If you’re not sure whether you’ve found a trustworthy breeder, look for these signs:

  • The breeder should only specialize in one or two breeds;
  • They will often keep the dogs in their home and will allow you to see where the dogs live;
  • They will encourage you to spend time with the puppy’s parents and encourage multiple visits before you take the puppy home;
  • Reputable breeders will have a good relationship with a vet and will provide documentation of the puppy’s vet visits and medical history;
  • They will provide a written contract and health guarantee; and
  • Puppies should not be available at all times since a good breeder will understand healthy breeding patterns.

How you can get involved

Here are just four of the many organizations working toward ending puppy mills. And there are many ways you can help.

The Humane Society of the United States

  • The Humane Society is extremely dedicated to ending the sale of puppy mill puppies. Head over to their website to sign a pledge to stop puppy mills. After completing the pledge, the Humane Society will send you updates by email on how you can help animals.
  • You can also purchase their Stop Puppy Mills cause gear from Humane Domain.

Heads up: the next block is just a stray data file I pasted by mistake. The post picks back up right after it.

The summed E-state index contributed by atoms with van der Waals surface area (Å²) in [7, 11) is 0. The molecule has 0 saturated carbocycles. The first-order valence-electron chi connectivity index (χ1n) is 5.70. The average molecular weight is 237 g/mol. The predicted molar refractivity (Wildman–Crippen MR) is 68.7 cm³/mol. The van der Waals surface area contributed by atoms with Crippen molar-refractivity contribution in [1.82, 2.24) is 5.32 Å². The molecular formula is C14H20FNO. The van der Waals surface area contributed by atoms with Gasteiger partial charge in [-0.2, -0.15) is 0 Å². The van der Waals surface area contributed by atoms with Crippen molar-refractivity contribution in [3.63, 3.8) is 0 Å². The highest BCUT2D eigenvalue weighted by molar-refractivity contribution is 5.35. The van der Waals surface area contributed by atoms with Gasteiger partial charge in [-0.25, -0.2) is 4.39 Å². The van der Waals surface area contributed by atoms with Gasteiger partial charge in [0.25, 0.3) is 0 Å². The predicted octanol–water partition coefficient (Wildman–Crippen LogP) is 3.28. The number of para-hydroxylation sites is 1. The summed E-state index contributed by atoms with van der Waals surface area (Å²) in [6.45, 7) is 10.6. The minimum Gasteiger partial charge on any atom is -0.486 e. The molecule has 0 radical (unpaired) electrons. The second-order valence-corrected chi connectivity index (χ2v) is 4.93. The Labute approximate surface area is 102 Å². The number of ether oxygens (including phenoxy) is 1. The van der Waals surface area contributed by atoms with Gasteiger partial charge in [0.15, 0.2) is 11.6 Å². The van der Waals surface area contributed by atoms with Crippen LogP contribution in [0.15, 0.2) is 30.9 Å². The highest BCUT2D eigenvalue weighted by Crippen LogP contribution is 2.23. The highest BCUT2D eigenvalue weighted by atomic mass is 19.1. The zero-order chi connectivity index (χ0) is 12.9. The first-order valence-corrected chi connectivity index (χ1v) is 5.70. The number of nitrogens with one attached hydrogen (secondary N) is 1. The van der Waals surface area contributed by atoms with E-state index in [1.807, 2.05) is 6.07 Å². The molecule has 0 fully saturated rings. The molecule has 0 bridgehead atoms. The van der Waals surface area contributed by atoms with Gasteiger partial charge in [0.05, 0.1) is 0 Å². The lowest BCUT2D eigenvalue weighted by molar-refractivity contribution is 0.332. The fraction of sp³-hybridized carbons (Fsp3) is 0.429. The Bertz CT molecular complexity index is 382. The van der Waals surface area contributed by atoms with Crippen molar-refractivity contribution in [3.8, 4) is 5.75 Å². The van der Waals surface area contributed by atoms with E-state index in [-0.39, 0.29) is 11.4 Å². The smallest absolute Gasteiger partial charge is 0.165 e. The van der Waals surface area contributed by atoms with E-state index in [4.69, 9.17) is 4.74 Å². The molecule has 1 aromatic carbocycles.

• Donate money to help end puppy mill cruelty.


American Society for the Prevention of Cruelty to Americans


North Shore Animal League America

  • Sign the pledge. When you submit your information, you will be pledging to help end animal cruelty, support legislation that enacts tougher penalties against puppy mills and report cases of animal abuse.
  • Spread the word by sending this page to your friends.
  • Adopt one of their shelter animals. North Shore Animal League America is one of the largest no-kill rescue and adoption organization with hundreds of dogs, cats, puppies and kittens available for adoption every week. Search for your new pet here.
  • Make a donation. Past donations have helped rescue, rehabilitate and adopt more than 1,000,000 animals to date. Over the past decade, North Shore has saved an average of 20,000 dogs, cats, puppies and kittens annually.


United Against Puppy Mills

  • Volunteer. You can help the UAPM through three groups: zoning, legislation and public awareness. Members of the zoning committee coordinate with residents to prevent the creation or expansion of puppy mills. The legislation committee stays informed of dog-related legislation, communicates with lawmakers, performs Internet research and maintains a dialog with other animal advocates throughout the region. Members of the public awareness committee raise public awareness of puppy mills, organize and host public events, and assist in fundraising efforts.
  • Donate money, which will go toward funding the group’s advertising, brochures and booths at pet expos.

Madonna of the Mills

Need even more convincing? Check out HBO’s documentary, “Madonna of the Mills,” which chronicles Laura, an office manager from Staten Island, who has made it her mission to save as many breeding dogs as possible. She has rescued more than 2,000 dogs from Amish and Mennonite farmers in Pennsylvania. Learn more here.